I have to admit, it's a practice that makes no sense to me. If you're the one who sets the clock, you know perfectly well it's set ahead. So how do you avoid just automatically subtracting those minutes when you look at the clock? I suppose it might work if the purpose is to trick someone else into thinking it's later than it is, but not more than once. But I've never heard anyone say that's why they have their clocks set forward; it's always an attempt to correct their own lateness problem.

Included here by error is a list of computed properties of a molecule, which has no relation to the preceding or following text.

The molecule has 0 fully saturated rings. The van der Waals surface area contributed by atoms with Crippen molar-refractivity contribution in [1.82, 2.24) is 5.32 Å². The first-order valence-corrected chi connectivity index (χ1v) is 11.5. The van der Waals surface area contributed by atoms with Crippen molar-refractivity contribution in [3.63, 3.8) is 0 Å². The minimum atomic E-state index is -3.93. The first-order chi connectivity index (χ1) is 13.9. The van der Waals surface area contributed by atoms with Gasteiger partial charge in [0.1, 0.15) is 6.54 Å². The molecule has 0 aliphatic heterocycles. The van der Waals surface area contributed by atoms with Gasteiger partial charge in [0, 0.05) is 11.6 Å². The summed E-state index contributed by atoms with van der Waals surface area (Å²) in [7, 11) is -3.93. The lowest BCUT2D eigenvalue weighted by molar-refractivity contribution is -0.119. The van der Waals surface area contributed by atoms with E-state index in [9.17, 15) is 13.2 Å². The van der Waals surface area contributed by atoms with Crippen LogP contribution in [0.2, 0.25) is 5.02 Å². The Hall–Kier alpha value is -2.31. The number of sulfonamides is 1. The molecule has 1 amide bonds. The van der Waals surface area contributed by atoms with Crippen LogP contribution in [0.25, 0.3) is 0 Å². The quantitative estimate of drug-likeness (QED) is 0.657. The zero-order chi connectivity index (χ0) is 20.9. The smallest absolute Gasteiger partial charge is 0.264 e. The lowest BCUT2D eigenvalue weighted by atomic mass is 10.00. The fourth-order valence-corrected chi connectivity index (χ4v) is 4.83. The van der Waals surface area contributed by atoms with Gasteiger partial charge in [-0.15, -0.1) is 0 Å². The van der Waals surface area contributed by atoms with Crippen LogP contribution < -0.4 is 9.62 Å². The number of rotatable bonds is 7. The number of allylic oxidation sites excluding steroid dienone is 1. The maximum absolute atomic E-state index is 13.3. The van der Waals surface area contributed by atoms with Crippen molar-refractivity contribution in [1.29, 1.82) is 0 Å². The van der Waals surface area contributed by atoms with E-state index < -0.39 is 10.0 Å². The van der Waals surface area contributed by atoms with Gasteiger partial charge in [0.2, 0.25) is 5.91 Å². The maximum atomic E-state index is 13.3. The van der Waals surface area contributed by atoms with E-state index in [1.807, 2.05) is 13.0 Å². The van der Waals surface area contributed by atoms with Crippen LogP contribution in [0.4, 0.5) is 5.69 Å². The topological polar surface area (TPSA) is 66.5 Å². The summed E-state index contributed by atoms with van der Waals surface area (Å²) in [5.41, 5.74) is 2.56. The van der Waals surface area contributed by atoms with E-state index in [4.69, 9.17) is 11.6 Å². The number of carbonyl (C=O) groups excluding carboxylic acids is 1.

But I have a solution! A self-adjusting clock that will set itself up to 10 minutes ahead or behind. The way I see it, for some people, being on time for something isn't rewarding enough, nor arriving a few minutes late shameful enough, to promote the good behavior of punctuality. But being 20 minutes late? That risk may be enough to promote the desired behavior. I should pitch this to someone who does behavioral research UW-Madison.
Speaking of clocks, this one's kind of cool:
Via Awesome Inventions on Facebook. Designed by Nazar Şigaher.
Except how do I know it's 6:50 and not 10:35? The hour "hand" looks like it might be slightly wider than the minute hand, but that's a pretty subtle distinction to expect people to make at a glance. Still, an interesting idea.